Louis Anthony Kaiser – Captain, United States Navy

Louis A. Kaiser (1870—August 12, 1939) was a Captain in the United States Navy, as well as briefly acting-Governor of Guam. He was a pioneer in the Navy on the use of wireless telegraphy, prior to World War I.

Kaiser was born in Kirkwood, Illinois. He graduated from the United States Naval Academy in 1889 and was commissioned an Ensign in 1891. His first assignment was the USS Chicago. In 1894, he was transferred to the USS Detroit, and again onto the USS Michigan, two years later. In 1896, he was also reassigned to the USS Concord.

In the Spanish-American War, he continued to serve on the Concord, and he fought in the Battle of Manila Bay. In December of 1898, he was promoted to Lieutenant, junior grade. In 1899, he was briefly made acting-Governor of Guam, in preparation for the arrival of Governor Richard Phillips Leary. In 1900, he was transferred to the USS Solace, then again to a post in Newport, Virginia.

In 1904, he was transferred again to the Bureau of Equipment. In this role, Kaiser was a pioneer in early wireless transmissions and conducted many of the early tests of wireless telegraphy. In 1905, he demonstrated a 1100+ mile range while testing it aboard the USS Brooklyn. In July of 1905, he was promoted to a full lieutenant commander and invited to speak on these innovations to the Washington Society of Engineers in Washington, DC. In 1910, he was transferred to the Bureau of Steam Engineering.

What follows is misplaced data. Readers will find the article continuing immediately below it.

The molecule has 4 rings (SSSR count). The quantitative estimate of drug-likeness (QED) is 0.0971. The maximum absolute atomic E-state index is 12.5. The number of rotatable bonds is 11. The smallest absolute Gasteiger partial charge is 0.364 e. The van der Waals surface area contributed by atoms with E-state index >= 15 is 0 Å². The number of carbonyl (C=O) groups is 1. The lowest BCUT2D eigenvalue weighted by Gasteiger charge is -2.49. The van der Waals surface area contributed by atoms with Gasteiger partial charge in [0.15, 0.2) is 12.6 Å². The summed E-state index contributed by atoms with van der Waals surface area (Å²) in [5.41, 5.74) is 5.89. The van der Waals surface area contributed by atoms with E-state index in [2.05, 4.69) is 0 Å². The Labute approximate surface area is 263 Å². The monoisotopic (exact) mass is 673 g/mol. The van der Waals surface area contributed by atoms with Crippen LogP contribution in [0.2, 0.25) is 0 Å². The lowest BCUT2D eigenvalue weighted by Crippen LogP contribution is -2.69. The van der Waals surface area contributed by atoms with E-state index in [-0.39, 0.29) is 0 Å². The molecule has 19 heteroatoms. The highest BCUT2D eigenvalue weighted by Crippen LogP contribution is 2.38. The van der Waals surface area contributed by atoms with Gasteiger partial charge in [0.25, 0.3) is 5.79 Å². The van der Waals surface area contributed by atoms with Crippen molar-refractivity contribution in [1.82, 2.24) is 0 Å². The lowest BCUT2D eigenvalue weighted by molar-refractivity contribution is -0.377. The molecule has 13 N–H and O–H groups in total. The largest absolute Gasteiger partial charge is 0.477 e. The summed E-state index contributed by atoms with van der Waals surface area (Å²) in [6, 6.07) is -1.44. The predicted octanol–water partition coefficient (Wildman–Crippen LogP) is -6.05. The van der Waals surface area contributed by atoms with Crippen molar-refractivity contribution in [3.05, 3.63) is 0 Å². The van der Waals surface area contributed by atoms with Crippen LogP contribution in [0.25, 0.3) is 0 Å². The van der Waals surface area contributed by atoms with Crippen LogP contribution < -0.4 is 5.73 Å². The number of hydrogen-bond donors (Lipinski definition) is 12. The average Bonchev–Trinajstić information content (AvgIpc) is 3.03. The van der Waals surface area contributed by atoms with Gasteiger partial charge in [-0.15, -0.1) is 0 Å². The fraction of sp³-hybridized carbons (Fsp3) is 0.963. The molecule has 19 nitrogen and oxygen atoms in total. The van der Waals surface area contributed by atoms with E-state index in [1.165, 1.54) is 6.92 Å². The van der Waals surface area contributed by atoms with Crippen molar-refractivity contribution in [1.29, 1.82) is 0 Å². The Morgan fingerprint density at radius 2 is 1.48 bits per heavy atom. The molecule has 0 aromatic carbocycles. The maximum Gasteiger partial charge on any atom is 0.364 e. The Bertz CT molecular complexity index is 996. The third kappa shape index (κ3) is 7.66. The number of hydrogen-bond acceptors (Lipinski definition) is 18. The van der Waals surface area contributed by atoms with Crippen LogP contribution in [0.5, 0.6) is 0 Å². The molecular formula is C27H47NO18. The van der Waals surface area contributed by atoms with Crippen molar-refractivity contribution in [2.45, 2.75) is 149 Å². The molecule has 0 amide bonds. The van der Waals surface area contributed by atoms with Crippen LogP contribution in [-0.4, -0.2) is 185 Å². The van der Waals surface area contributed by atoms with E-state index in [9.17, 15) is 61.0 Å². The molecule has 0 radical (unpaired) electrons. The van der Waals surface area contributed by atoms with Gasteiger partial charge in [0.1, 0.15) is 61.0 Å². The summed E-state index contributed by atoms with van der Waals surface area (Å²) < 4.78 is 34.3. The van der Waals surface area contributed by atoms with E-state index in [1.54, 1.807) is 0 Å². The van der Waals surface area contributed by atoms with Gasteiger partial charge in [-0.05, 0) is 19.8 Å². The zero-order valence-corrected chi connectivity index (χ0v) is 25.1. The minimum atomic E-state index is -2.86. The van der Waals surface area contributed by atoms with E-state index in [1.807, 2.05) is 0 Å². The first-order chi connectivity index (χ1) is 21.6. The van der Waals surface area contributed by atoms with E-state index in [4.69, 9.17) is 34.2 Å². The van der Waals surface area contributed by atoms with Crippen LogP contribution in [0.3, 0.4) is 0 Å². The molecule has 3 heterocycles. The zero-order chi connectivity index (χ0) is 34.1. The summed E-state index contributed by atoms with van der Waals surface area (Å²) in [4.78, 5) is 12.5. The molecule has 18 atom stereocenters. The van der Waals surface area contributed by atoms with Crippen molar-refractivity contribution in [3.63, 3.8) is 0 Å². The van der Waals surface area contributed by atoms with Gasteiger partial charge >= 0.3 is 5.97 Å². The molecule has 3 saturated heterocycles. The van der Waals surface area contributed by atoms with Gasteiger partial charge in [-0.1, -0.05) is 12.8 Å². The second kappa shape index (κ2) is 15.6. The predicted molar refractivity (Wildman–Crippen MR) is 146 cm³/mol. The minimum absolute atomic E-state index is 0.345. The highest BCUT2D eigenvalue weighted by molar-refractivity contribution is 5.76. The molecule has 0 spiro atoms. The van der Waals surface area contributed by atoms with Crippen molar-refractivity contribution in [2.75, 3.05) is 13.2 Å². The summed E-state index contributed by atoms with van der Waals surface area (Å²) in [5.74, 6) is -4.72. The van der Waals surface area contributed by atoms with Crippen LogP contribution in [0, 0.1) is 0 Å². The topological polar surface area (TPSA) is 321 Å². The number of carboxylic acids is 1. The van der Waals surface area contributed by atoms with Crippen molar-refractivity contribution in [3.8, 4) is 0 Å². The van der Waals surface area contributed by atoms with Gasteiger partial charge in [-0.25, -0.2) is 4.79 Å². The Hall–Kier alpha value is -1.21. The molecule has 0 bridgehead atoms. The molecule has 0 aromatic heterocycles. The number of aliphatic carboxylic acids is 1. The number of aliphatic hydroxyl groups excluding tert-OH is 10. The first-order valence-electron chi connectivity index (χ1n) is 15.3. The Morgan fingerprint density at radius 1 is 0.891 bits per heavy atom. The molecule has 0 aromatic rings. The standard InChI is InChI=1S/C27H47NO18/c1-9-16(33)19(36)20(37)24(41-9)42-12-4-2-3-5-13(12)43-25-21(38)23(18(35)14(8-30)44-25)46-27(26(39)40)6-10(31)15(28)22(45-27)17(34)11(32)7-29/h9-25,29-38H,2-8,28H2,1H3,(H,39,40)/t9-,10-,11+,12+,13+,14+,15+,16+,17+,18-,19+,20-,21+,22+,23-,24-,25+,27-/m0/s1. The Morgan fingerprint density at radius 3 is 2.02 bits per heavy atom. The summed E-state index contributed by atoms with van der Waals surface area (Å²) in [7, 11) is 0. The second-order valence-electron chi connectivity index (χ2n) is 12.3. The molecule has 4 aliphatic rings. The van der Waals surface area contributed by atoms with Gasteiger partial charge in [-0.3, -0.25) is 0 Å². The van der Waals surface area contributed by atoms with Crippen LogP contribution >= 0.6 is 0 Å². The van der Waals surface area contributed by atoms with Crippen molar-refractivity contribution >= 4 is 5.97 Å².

In 1912, he was given his first command, the cruiser USS Montgomery. The following year, he was given command of the USS Tennessee before being promoted to a full commander. He served in the Boston Naval Yard and Naval War College in Newport, Rhode Island in 1915, before returning to the command of the battleship USS New Jersey and receiving a promotion to Captain.

In the 1920s, Kaiser was assigned to the hydrographic office in Galveston, Texas. In 1923, he was briefly the acting-commandant of the 8th Naval District before being assigned to the New York hydrographic office. He retired April 1, 1925.

He died in 1939 and is buried in Arlington National Cemetery.


  • DATE OF DEATH: 08/12/1939

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